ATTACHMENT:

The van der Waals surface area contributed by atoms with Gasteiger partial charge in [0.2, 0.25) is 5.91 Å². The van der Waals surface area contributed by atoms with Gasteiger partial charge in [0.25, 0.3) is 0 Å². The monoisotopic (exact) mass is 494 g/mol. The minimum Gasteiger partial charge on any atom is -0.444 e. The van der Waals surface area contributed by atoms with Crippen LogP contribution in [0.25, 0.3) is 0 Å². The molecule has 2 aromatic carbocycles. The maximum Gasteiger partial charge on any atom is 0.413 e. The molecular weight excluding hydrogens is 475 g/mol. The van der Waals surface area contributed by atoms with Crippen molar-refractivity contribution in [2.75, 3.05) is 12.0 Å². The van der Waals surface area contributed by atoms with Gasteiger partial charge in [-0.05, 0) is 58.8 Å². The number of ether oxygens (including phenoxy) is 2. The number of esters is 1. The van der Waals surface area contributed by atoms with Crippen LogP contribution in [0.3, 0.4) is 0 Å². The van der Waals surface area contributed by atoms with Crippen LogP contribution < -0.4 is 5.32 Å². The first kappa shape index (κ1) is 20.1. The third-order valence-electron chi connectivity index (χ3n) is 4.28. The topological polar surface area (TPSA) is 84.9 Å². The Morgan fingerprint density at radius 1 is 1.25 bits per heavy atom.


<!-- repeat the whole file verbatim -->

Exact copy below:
The van der Waals surface area contributed by atoms with Gasteiger partial charge in [0.2, 0.25) is 5.91 Å². The van der Waals surface area contributed by atoms with Gasteiger partial charge in [0.25, 0.3) is 0 Å². The monoisotopic (exact) mass is 494 g/mol. The minimum Gasteiger partial charge on any atom is -0.444 e. The van der Waals surface area contributed by atoms with Crippen LogP contribution in [0.25, 0.3) is 0 Å². The molecule has 2 aromatic carbocycles. The maximum Gasteiger partial charge on any atom is 0.413 e. The molecular weight excluding hydrogens is 475 g/mol. The van der Waals surface area contributed by atoms with Crippen molar-refractivity contribution in [2.75, 3.05) is 12.0 Å². The van der Waals surface area contributed by atoms with Gasteiger partial charge in [-0.05, 0) is 58.8 Å². The number of ether oxygens (including phenoxy) is 2. The number of esters is 1. The van der Waals surface area contributed by atoms with Crippen LogP contribution in [0.3, 0.4) is 0 Å². The van der Waals surface area contributed by atoms with Crippen LogP contribution < -0.4 is 5.32 Å². The first kappa shape index (κ1) is 20.1. The third-order valence-electron chi connectivity index (χ3n) is 4.28. The topological polar surface area (TPSA) is 84.9 Å². The Morgan fingerprint density at radius 1 is 1.25 bits per heavy atom.